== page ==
There has been much debate about the incorporation of creative arts in Early Years programmes. Friedrich Froebel, the father and founder of Kindergarten, believed that young children should be given the freedom to make their own art, as well as enjoy the art of others.
In a world that is progressively more and more product driven, the creative arts encourages appreciation of the process and emphasises that the method by which we arrive at the destination is as or far more significant than the final product itself.
The advantages of including creative arts in Early Childhood Education are numerous, ranging from social and emotional, to cognitive and physical benefits.
Art and Social and Emotional Development:
Young children feel a sense of emotional satisfaction when they are involved in creating art, whether it is making a collage using recycled scrap or through clay modeling. This satisfaction comes from the freedom children feel as they get to make their own choices. This extends beyond basic art as well. Dramatic play, theatre and role play are variances of creative arts, that are all specifically geared towards developing children’s social and emotional abilities. The creative arts provides a medium for young children to explore and gain control over their emotions. Providing opportunities for children to explore their emotional ranges ultimately makes them better equipped to deal with the ups and downs that will become a part of their lives as they grow.
Art and Cognitive Development:
According to researchers, the creative arts deeply fosters the development of children’s cognitive abilities. Exploring and participating in creative arts triggers the use of children’s imagination, which in turn stimulates and expands their mental capacities. Such experiences enable children to learn new things and the learning process is dependent on children’s social interactions, a term widely known as scaffolding. Scaffolding happens when a child with a smaller knowledge base increases his/her skill level by emulating an individual with a larger knowledge base, whether it is another child or an adult. For example, if a child with underdeveloped fine motor skills sees a friend enjoying using scissors, he will copy the friend’s movements and thus improve his abilities.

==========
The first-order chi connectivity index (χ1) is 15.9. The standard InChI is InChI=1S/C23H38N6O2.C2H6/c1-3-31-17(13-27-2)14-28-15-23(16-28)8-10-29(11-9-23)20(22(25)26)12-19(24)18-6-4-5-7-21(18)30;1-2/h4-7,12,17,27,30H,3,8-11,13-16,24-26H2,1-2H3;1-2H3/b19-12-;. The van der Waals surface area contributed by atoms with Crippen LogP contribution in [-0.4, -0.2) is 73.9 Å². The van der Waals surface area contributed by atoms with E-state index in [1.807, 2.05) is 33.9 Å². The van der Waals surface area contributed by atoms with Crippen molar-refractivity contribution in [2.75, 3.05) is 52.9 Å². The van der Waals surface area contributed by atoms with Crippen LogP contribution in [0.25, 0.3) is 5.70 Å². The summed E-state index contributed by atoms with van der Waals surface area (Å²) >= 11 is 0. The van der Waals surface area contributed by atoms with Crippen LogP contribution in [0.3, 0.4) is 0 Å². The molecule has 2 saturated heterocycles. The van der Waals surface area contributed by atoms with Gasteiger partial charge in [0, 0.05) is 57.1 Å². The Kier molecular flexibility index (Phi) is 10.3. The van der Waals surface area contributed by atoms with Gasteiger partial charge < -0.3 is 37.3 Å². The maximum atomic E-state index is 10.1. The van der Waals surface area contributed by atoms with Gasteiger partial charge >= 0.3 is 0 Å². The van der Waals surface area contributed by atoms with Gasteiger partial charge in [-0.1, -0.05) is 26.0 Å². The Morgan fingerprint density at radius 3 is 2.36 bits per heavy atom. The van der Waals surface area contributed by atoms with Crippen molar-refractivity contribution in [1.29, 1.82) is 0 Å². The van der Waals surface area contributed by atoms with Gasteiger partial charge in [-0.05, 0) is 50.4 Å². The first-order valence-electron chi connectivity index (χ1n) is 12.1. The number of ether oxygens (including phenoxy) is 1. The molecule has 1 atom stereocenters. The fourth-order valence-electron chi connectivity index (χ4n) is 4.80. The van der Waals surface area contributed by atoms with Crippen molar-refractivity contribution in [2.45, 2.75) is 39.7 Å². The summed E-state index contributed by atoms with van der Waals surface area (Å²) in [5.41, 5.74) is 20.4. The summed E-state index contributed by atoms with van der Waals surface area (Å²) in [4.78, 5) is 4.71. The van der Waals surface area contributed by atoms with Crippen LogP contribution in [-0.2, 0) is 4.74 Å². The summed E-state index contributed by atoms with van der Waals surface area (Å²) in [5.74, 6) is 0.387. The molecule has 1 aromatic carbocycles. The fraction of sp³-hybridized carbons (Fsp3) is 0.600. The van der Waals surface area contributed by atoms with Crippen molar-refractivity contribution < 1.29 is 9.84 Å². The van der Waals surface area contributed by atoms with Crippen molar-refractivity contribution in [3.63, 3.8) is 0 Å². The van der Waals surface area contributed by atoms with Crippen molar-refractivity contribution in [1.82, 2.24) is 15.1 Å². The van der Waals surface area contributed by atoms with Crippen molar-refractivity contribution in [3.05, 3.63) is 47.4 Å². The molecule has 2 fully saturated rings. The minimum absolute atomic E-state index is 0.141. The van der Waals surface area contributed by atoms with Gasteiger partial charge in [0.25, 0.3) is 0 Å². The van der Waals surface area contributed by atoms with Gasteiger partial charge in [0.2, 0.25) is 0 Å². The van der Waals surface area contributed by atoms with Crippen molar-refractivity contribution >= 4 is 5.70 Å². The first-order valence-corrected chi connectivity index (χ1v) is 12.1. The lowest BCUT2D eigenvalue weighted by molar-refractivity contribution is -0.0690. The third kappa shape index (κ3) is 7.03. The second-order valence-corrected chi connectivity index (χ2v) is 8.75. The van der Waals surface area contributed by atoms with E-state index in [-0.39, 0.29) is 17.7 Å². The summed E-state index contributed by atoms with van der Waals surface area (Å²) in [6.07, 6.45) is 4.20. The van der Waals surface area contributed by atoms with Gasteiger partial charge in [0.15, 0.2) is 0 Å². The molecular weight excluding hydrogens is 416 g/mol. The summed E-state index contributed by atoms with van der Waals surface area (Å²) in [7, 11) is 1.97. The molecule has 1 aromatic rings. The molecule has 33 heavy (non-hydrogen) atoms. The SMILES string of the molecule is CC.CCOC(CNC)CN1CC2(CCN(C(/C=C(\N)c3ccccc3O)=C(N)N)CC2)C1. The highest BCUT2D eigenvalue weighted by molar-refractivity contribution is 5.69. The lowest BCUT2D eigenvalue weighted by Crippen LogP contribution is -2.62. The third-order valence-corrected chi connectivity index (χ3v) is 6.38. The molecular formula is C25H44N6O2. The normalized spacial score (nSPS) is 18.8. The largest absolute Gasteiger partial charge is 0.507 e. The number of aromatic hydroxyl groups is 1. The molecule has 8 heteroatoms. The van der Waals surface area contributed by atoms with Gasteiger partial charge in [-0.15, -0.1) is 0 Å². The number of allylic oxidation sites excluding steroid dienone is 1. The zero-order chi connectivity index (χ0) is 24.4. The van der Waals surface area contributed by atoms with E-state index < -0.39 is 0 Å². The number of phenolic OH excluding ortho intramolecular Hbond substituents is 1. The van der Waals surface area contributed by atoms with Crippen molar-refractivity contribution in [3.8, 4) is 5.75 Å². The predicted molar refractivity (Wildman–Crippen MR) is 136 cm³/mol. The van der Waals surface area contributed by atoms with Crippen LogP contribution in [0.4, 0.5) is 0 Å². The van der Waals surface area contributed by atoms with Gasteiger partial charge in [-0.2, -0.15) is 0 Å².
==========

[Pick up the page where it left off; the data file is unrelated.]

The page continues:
Art and Physical Development:
Our coordination and ability to move is composed of gross and fine motor skills and our skill level in these movements is developed throughout our childhood. The large arm movements used while painting at an easel or on large paper on the floor builds coordination and strength. The smaller movements of fingers and hands used while drawing on smaller surfaces develops fine motor dexterity and control. Childhood utilization of these areas is essential for later abilities.
Having said that, there are several measures that can be taken to create an environment that promotes creative arts.
Create an Inspiring Art Center
An art center should provide opportunities for child-centered exploration and should enable children to independently follow their imagination, while having the freedom to express themselves.
Open-ended materials such as paint, crayons, markers, scissors, glue, clay should readily be available. Allowing children to make a selection from two or three options is an excellent way for children to practice decision-making.
The creative arts cultivate children’s imagination and encourages them to become flexible and inventive thinkers. It helps develop their physical, emotional, and cognitive capabilities. It is crucial to integrate expansive opportunities for young children to engage in creative arts and such measures set the foundation for later success.